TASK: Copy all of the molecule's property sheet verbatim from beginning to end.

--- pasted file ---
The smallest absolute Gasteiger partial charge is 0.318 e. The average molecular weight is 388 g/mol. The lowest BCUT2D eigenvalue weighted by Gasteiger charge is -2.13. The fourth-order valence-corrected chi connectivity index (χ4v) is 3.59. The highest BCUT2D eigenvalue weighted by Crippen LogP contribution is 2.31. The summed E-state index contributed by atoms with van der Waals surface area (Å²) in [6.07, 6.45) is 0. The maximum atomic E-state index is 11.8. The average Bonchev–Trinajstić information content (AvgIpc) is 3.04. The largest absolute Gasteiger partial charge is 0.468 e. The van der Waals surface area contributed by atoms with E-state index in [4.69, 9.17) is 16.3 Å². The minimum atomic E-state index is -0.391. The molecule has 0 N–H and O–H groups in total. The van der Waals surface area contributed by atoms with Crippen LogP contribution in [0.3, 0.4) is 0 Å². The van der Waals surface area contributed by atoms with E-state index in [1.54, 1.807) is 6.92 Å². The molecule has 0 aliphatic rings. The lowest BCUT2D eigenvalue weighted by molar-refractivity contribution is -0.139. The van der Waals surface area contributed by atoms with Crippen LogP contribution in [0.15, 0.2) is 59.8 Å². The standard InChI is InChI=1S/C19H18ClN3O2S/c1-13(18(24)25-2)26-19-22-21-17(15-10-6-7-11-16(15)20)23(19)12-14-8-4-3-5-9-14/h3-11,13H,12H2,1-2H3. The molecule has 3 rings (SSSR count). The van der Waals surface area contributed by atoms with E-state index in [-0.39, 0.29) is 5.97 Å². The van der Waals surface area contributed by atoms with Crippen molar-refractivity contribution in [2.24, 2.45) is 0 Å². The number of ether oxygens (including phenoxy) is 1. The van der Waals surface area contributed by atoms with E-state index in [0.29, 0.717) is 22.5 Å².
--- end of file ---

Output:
The smallest absolute Gasteiger partial charge is 0.318 e. The average molecular weight is 388 g/mol. The lowest BCUT2D eigenvalue weighted by Gasteiger charge is -2.13. The fourth-order valence-corrected chi connectivity index (χ4v) is 3.59. The highest BCUT2D eigenvalue weighted by Crippen LogP contribution is 2.31. The summed E-state index contributed by atoms with van der Waals surface area (Å²) in [6.07, 6.45) is 0. The maximum atomic E-state index is 11.8. The average Bonchev–Trinajstić information content (AvgIpc) is 3.04. The largest absolute Gasteiger partial charge is 0.468 e. The van der Waals surface area contributed by atoms with E-state index in [4.69, 9.17) is 16.3 Å². The minimum atomic E-state index is -0.391. The molecule has 0 N–H and O–H groups in total. The van der Waals surface area contributed by atoms with Crippen LogP contribution in [0.3, 0.4) is 0 Å². The van der Waals surface area contributed by atoms with E-state index in [1.54, 1.807) is 6.92 Å². The molecule has 0 aliphatic rings. The lowest BCUT2D eigenvalue weighted by molar-refractivity contribution is -0.139. The van der Waals surface area contributed by atoms with Crippen LogP contribution in [0.15, 0.2) is 59.8 Å². The standard InChI is InChI=1S/C19H18ClN3O2S/c1-13(18(24)25-2)26-19-22-21-17(15-10-6-7-11-16(15)20)23(19)12-14-8-4-3-5-9-14/h3-11,13H,12H2,1-2H3. The molecule has 3 rings (SSSR count). The van der Waals surface area contributed by atoms with E-state index in [-0.39, 0.29) is 5.97 Å². The van der Waals surface area contributed by atoms with Crippen molar-refractivity contribution in [2.24, 2.45) is 0 Å². The number of ether oxygens (including phenoxy) is 1. The van der Waals surface area contributed by atoms with E-state index in [0.29, 0.717) is 22.5 Å².